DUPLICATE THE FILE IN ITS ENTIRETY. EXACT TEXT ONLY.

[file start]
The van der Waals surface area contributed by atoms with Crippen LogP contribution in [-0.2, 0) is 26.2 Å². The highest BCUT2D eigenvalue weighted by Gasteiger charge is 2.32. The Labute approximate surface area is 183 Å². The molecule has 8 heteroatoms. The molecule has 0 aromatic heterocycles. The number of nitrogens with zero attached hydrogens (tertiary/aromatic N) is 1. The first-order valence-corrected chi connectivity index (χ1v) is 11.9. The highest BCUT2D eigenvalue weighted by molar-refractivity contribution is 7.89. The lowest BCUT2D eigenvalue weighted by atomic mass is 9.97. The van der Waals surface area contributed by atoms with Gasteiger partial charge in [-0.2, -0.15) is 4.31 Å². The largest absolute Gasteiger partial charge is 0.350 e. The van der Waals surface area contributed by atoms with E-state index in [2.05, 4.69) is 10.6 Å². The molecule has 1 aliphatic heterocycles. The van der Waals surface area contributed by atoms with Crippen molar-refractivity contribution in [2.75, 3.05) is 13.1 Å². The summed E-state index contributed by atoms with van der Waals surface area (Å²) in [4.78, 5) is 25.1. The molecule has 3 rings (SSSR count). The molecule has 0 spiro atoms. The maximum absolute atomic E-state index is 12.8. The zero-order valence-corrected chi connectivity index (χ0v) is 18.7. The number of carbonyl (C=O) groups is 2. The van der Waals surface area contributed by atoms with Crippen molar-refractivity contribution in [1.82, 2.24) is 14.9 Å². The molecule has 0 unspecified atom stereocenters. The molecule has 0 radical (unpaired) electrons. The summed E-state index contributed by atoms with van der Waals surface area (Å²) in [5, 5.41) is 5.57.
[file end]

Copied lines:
The van der Waals surface area contributed by atoms with Crippen LogP contribution in [-0.2, 0) is 26.2 Å². The highest BCUT2D eigenvalue weighted by Gasteiger charge is 2.32. The Labute approximate surface area is 183 Å². The molecule has 8 heteroatoms. The molecule has 0 aromatic heterocycles. The number of nitrogens with zero attached hydrogens (tertiary/aromatic N) is 1. The first-order valence-corrected chi connectivity index (χ1v) is 11.9. The highest BCUT2D eigenvalue weighted by molar-refractivity contribution is 7.89. The lowest BCUT2D eigenvalue weighted by atomic mass is 9.97. The van der Waals surface area contributed by atoms with Gasteiger partial charge in [-0.2, -0.15) is 4.31 Å². The largest absolute Gasteiger partial charge is 0.350 e. The van der Waals surface area contributed by atoms with E-state index in [2.05, 4.69) is 10.6 Å². The molecule has 1 aliphatic heterocycles. The van der Waals surface area contributed by atoms with Crippen molar-refractivity contribution in [2.75, 3.05) is 13.1 Å². The summed E-state index contributed by atoms with van der Waals surface area (Å²) in [4.78, 5) is 25.1. The molecule has 3 rings (SSSR count). The molecule has 0 spiro atoms. The maximum absolute atomic E-state index is 12.8. The zero-order valence-corrected chi connectivity index (χ0v) is 18.7. The number of carbonyl (C=O) groups is 2. The van der Waals surface area contributed by atoms with Crippen molar-refractivity contribution in [1.82, 2.24) is 14.9 Å². The molecule has 0 unspecified atom stereocenters. The molecule has 0 radical (unpaired) electrons. The summed E-state index contributed by atoms with van der Waals surface area (Å²) in [5, 5.41) is 5.57.